The central character of the first draft of Samara and Alphabet was a boy. A friend rightly pointed out that even though I am a girl, I tend to write in a male voice. I am not sure whether it was from years of reading literature with male protagonists or whether it somehow just seemed that the story would be considered more legitimate if a boy was at the center of it. Or maybe it was because I thought boys may not read a story with a girl in the lead but vice versa was okay. So I forced myself to make the protagonist a girl and find my own voice. When I became a mother to a beautiful girl, it became even more important to do so.
Literature plays a conscious and subconscious role in our understanding of the world and in my parenting journey, I have found that it was important for me to not only pick books that 1) embody the values that I wanted my children to imbibe but also 2) ones that helps my children understand more about their own journey. As a result, I often saw my daughter explain to me her own thoughts in the context of a character in a book. The same way, having a female protagonist allows me to not only help my daughter and other girls have someone to identify with and but also helps the boys who read the books identify with their gender counterparts.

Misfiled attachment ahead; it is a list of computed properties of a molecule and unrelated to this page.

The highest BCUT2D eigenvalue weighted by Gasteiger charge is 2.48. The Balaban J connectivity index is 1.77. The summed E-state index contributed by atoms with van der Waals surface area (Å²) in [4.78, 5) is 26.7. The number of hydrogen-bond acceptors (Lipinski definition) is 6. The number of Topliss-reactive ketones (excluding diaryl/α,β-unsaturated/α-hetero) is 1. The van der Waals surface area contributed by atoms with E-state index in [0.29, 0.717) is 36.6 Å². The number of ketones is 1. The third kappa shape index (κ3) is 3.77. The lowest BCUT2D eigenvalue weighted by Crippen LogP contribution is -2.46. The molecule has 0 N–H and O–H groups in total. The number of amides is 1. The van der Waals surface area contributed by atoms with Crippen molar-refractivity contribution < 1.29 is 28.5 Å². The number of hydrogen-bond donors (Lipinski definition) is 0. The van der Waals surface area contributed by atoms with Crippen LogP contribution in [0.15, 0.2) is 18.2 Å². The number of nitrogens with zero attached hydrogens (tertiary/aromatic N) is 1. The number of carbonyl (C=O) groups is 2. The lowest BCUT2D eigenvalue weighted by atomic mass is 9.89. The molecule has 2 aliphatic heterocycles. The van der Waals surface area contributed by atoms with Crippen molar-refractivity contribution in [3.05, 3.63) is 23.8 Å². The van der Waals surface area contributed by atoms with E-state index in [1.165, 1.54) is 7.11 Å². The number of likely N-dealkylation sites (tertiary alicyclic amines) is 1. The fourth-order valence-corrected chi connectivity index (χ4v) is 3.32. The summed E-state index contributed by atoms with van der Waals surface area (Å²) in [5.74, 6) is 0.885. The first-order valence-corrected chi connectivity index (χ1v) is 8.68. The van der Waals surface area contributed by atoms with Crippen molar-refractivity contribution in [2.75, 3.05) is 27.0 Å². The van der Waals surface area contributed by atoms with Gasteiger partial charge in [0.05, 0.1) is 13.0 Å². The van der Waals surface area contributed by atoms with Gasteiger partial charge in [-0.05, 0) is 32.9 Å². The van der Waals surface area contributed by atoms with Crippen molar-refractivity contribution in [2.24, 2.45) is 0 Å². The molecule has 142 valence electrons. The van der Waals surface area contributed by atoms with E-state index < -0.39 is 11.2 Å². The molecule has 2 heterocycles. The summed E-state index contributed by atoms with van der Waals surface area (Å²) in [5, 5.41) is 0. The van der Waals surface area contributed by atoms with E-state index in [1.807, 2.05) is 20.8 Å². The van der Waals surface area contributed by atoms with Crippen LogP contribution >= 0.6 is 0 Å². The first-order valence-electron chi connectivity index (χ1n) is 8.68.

The hope finally though is not just representation but instead that as the gender divide subsides, parents find the story, it’s values of empathy and the skills stressed on of problem solving more compelling than the narrator itself.